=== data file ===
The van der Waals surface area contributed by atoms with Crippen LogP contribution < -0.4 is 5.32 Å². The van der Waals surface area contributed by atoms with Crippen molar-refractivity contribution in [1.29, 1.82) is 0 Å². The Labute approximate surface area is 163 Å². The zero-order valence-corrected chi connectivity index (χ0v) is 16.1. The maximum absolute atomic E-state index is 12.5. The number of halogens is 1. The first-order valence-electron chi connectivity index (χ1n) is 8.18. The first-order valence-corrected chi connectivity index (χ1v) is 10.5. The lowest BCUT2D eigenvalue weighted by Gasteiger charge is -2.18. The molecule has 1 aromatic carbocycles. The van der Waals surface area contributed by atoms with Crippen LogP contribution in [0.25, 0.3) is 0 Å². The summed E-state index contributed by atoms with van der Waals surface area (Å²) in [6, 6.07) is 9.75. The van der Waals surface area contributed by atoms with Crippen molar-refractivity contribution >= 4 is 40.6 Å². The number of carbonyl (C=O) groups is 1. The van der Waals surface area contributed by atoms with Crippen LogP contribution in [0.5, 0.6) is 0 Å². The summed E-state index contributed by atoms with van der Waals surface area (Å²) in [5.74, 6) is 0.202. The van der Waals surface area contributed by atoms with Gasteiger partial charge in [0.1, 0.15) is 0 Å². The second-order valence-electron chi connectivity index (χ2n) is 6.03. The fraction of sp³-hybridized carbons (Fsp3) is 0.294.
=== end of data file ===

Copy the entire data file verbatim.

The van der Waals surface area contributed by atoms with Crippen LogP contribution < -0.4 is 5.32 Å². The van der Waals surface area contributed by atoms with Crippen molar-refractivity contribution in [1.29, 1.82) is 0 Å². The Labute approximate surface area is 163 Å². The zero-order valence-corrected chi connectivity index (χ0v) is 16.1. The maximum absolute atomic E-state index is 12.5. The number of halogens is 1. The first-order valence-electron chi connectivity index (χ1n) is 8.18. The first-order valence-corrected chi connectivity index (χ1v) is 10.5. The lowest BCUT2D eigenvalue weighted by Gasteiger charge is -2.18. The molecule has 1 aromatic carbocycles. The van der Waals surface area contributed by atoms with Crippen LogP contribution in [0.25, 0.3) is 0 Å². The summed E-state index contributed by atoms with van der Waals surface area (Å²) in [6, 6.07) is 9.75. The van der Waals surface area contributed by atoms with Crippen molar-refractivity contribution >= 4 is 40.6 Å². The number of carbonyl (C=O) groups is 1. The van der Waals surface area contributed by atoms with Crippen LogP contribution in [0.5, 0.6) is 0 Å². The summed E-state index contributed by atoms with van der Waals surface area (Å²) in [5.74, 6) is 0.202. The van der Waals surface area contributed by atoms with Gasteiger partial charge in [0.1, 0.15) is 0 Å². The second-order valence-electron chi connectivity index (χ2n) is 6.03. The fraction of sp³-hybridized carbons (Fsp3) is 0.294.